This year we spent the summer holidays in  without losing the habit of walking upwards and discovering awesome

To discover Turkish architecture we started from afar: a stunning aesthetic experience, in the heart of where we visited most of the venues around Göreme. The first period of settlement in Cappadocia goes back to the Roman period where christians lived in the well known houses and churches carved into rocks.

Turkish architecture

Selima Cathedral

Turkish architecture

Rose Valley during sunset

Turkish architecture

Kaymaklı underground city

From the roots of Christianity to the ruins of the Greek and Roman empires heading to

Turkish architecture

Sagalassos

Turkish architecture

Myra

Turkish architecture

Ephesus and the Celsus Library

During our trip from Cappadocia to Istanbul we came across the famous Sultanhanı Caravanserai, west of Aksaray on the road to Konya. This monumental caravanserai then became the largest in Turkey. It is one of the best examples of Anatolian Seljuk architecture.

Sultanhanı Caravanserai restored covered courtyard

Contemporary architecture of Turkey has been changed a lot affected by international transformations and political and social developments form the times of Mimar Sinan, the chief Ottoman architect (Turkish: mimar) and civil engineer for many main Sultans, till the recent history of this country.

The Turkish architecture developed from the earlier Seljuk architecture and was influenced by the Byzantine architecture, Iranian as well as Islamic Mamluk traditions after the conquest of Constantinople by the Ottomans. For almost 400 years Byzantine architectural artifacts such as the church of Hagia Sophia served as models for many of the Ottoman mosques. Overall, Ottoman architecture has been described as Byzantine influenced architecture synthesized with architectural traditions of Central Asia and the Middle East.

Finally in Istanbul we couldn’t visit the famous area called the Golden Horn, UNESCO World Heritage Site, the major urban waterway and the primary inlet of the Bosphorus where you can find all the most famous Ottoman mosques and Turkish architectures: Süleymaniye Mosque, Sultan Ahmed Mosque Hagia Sophia, Topkapi palace and Basilica Cistern.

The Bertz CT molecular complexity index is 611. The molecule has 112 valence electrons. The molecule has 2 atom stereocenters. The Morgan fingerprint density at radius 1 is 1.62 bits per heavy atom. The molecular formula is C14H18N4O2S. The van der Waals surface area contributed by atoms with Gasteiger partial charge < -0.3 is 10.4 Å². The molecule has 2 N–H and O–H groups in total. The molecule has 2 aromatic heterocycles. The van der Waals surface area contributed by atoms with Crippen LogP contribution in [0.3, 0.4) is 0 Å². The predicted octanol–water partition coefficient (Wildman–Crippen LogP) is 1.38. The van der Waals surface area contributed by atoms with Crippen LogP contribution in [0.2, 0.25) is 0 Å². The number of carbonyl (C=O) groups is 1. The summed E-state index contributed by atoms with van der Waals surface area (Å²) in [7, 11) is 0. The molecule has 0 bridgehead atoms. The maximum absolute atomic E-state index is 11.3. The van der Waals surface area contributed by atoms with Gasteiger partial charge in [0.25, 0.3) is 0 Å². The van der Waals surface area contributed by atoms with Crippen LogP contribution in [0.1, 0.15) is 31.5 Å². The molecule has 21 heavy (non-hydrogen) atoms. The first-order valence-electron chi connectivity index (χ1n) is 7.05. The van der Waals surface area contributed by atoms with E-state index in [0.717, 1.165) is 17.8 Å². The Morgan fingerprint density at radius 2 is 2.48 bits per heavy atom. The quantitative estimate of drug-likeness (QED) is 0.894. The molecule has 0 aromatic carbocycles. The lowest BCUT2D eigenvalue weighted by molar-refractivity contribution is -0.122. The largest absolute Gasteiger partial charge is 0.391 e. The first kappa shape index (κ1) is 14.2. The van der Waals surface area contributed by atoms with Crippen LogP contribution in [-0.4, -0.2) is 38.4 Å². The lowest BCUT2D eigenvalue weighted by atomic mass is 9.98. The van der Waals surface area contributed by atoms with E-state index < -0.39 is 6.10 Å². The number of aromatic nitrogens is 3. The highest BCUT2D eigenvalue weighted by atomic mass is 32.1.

Turkish architecture

Süleymaniye Mosque, masterpiece of imperial architect Mimar Sinan

Hagia Sophia

Topkapi Palace

Basilica Cistern

Turkish architecture nowadays is the consequence of many different periods: in the first years of the republic, Turkish architecture was influenced by Ottoman architecture, in particular during the First National Architectural Movement (also called the Turkish Neoclassical architecture movement.) Republic of Turkey was trying to release itself from Ottoman image and creating a combination of nationalism in ideal Republic.

Winning of Sedad Eldem in competition of Turkish pavilion in 1939 New York Expo which reminded Anatoly vernacular architecture and traditional Ottoman houses enlightened the second national architecture movement.

In Istanbul we had the chance to visit the almost unknown Fener and Balat neighborhoods, two very intriguing and charming districts of Istanbul, full of history and culture, where different people, religions and languages live together. During the Byzantine age, the Orthodox people, lived together with Jewis and Catholic people. Lot of these typical Turkish architecture houses have been restored and changed into hotels or restaurants and it seems to walk in a little Williamsburg in New York.

Turkey endured various kinds of political and economic crises which affected the construction industry as well as Turkish architecture sector. Despite these hardships, architects were able to design some important buildings…but this is completely another story we will tell in the next post: Turkish architecture, in balance between history and future, part 2.

Be ready we will be literally catapulted into another world!